Welfare secretary signals no major changes to government policy and says he is ‘absolutely committed’ to universal credit rollout
A belief in the value of work and the family, coupled with a “relentless focus” on improving life chances, will drive social security reform, the welfare secretary,Stephen Crabb, has said.
Although Crabb adopted a more inclusive, less confrontational tone than his predecessor, Iain Duncan Smith, who resigned in March, he signalled no major changes to the government’s welfare programme.
The speech at the Early Intervention Foundation in London was billed as setting out Crabb’s vision for the welfare system and some “early thoughts” about the challenges in social security reform.
He gave wholehearted backing to the government’s much-criticised universal credit (UC) scheme, which he said had the potential to be the most important public sector reform project for decades.
“I am absolutely committed to leading a continued, successful rollout of universal credit. That is a priority for me, as is continuing to embed it as the spine that runs through the welfare system,” he said.
Although UC is running six years behind schedule and has been subject to cuts that critics say undermine its original aim of “making work pay”, Crabb insisted it was working and provided “the right incentives for people to move into work”.
The latest changes to UC, which came into force on Monday, will leave thousands of working families up to £200 a month worse off as a result of cuts to work allowances.
Crabb described the vast social security system – which he said had an annual budget greater than the entire GDP of Portugal – as a “people business” that had to understand the “human impact of the decisions we take”.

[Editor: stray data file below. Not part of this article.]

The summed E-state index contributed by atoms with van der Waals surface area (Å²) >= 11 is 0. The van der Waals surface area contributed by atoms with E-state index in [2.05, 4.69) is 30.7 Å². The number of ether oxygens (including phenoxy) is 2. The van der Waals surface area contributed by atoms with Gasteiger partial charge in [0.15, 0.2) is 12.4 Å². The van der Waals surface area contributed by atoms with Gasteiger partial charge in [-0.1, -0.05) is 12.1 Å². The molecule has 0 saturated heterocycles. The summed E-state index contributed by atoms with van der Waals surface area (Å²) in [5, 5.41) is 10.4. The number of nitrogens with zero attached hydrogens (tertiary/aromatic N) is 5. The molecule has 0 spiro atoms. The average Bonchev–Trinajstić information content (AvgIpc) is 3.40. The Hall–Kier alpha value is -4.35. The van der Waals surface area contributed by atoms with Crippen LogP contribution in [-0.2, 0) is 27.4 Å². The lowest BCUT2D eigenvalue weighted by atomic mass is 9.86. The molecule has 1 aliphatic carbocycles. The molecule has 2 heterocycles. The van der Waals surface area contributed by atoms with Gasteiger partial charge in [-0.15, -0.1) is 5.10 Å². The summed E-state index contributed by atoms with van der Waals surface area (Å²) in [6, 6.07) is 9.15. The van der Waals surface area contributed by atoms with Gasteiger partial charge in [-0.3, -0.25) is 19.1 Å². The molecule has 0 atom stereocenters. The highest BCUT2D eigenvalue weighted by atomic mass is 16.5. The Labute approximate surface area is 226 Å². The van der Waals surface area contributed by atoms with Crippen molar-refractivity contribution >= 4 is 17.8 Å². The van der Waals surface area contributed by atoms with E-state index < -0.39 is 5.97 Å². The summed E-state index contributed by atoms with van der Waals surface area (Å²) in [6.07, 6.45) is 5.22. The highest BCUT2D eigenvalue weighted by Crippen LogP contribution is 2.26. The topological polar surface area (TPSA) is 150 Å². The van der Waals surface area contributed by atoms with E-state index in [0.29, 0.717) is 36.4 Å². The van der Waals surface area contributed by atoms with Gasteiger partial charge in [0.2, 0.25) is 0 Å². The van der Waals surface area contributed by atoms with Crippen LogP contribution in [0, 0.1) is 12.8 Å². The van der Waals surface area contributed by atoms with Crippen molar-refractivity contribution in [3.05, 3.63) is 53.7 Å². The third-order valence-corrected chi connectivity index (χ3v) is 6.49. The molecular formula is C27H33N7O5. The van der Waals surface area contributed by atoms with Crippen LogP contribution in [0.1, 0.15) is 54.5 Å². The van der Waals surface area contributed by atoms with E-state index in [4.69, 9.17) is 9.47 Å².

Because it was a people business, he said, it had to go further than simply providing financial help to protect people from poverty, and should seek to transform their lives.
“Financial support for people facing poverty is vital – and never, never underestimate the importance of a family in need getting that support in a timely and effective way – but on its own, cash support is rarely enough,” he said.
The state had an important role to help transform lives, Crabb said. “I am determined that a restless, innovating spirit of reform should continue to shape my department as we place people at the very centre of everything we do.”
Invoking William Beveridge, the architect of modern social security, Crabb said the welfare system had to ensure people were not trapped into staying on benefits rather than taking the first steps back to work. “The welfare system I believe in and I want to see is one that transforms lives rather than traps them.”
He said it was a priority for him to narrow the employment gap between disabled and non-disabled people, although he did not mention his predecessor’s target of getting 1 million more disabled and ill people into a job by 2020.
He reiterated his promise made last month to “start a new conversation” with disabled people, charities and employers about how best to close the gap. A white paper is expected in the next few months.
Crabb, who was brought up by a lone parent on a council estate in south Wales, said social mobility was an issue close to his heart. “I believe in a society where it should not matter what street you grow up on, how much your mum or dad earn, or where you go to school … The society I believe in is one where everyone has a decent set of opportunities to lead fruitful lives.”
A stable home and family gave people the best possible life chances, he said. By this he did not have in mind “some idealised model of a self-contained nuclear family”, he said, because society was more complex than that.
“Yet this does not mean we should ignore the evidence that, where children come from a lone parent family or have chaotic upbringings, they are far more likely to fail at school, turn to crime or fall into substance abuse. We do the children of this country a huge disservice if we are neutral on family structure.”
The Child Poverty Action Group charity described the speech as a positive start. “But a government in the business of families must also look carefully at the impact its benefit cuts will have on families’ lives,” it added.
“What we now need is action to match the rhetoric, or else Stephen Crabb will be faced with the very real threat that this government’s main social policy legacy could be the biggest rise in child poverty for a generation.”